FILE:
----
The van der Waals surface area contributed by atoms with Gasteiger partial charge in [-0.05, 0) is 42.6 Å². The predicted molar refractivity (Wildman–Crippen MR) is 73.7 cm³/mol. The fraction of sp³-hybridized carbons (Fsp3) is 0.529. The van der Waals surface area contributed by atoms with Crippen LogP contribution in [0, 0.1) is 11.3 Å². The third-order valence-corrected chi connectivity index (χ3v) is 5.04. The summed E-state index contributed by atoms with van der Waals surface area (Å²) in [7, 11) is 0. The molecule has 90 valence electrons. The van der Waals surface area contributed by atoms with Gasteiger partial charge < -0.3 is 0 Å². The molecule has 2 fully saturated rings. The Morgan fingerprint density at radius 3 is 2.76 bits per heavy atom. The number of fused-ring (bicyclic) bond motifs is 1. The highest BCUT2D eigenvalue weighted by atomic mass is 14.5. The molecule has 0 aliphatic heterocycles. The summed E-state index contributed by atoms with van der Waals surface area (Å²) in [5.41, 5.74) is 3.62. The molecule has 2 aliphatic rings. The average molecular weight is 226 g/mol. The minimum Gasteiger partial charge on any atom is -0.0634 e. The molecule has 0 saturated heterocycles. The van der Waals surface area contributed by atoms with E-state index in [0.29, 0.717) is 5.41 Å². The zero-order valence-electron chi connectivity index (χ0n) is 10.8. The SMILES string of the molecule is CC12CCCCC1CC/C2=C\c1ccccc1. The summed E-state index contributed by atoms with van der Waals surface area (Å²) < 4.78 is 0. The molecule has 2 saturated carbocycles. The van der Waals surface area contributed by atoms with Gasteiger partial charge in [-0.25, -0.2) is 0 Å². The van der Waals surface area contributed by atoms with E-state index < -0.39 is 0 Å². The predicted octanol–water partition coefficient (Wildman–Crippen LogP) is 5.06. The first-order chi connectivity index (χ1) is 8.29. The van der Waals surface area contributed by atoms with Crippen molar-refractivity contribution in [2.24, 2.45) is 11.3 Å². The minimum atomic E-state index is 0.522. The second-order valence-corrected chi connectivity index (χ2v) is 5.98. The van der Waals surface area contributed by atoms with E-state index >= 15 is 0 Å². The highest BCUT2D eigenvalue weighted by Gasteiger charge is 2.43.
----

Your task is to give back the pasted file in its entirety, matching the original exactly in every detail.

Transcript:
The van der Waals surface area contributed by atoms with Gasteiger partial charge in [-0.05, 0) is 42.6 Å². The predicted molar refractivity (Wildman–Crippen MR) is 73.7 cm³/mol. The fraction of sp³-hybridized carbons (Fsp3) is 0.529. The van der Waals surface area contributed by atoms with Crippen LogP contribution in [0, 0.1) is 11.3 Å². The third-order valence-corrected chi connectivity index (χ3v) is 5.04. The summed E-state index contributed by atoms with van der Waals surface area (Å²) in [7, 11) is 0. The molecule has 90 valence electrons. The van der Waals surface area contributed by atoms with Gasteiger partial charge < -0.3 is 0 Å². The molecule has 2 fully saturated rings. The Morgan fingerprint density at radius 3 is 2.76 bits per heavy atom. The number of fused-ring (bicyclic) bond motifs is 1. The highest BCUT2D eigenvalue weighted by atomic mass is 14.5. The molecule has 0 aliphatic heterocycles. The summed E-state index contributed by atoms with van der Waals surface area (Å²) in [5.41, 5.74) is 3.62. The molecule has 2 aliphatic rings. The average molecular weight is 226 g/mol. The minimum Gasteiger partial charge on any atom is -0.0634 e. The molecule has 0 saturated heterocycles. The van der Waals surface area contributed by atoms with E-state index in [0.29, 0.717) is 5.41 Å². The zero-order valence-electron chi connectivity index (χ0n) is 10.8. The SMILES string of the molecule is CC12CCCCC1CC/C2=C\c1ccccc1. The summed E-state index contributed by atoms with van der Waals surface area (Å²) < 4.78 is 0. The molecule has 2 saturated carbocycles. The van der Waals surface area contributed by atoms with Gasteiger partial charge in [-0.25, -0.2) is 0 Å². The van der Waals surface area contributed by atoms with E-state index < -0.39 is 0 Å². The predicted octanol–water partition coefficient (Wildman–Crippen LogP) is 5.06. The first-order chi connectivity index (χ1) is 8.29. The van der Waals surface area contributed by atoms with Crippen molar-refractivity contribution in [2.24, 2.45) is 11.3 Å². The minimum atomic E-state index is 0.522. The second-order valence-corrected chi connectivity index (χ2v) is 5.98. The van der Waals surface area contributed by atoms with E-state index >= 15 is 0 Å². The highest BCUT2D eigenvalue weighted by Gasteiger charge is 2.43.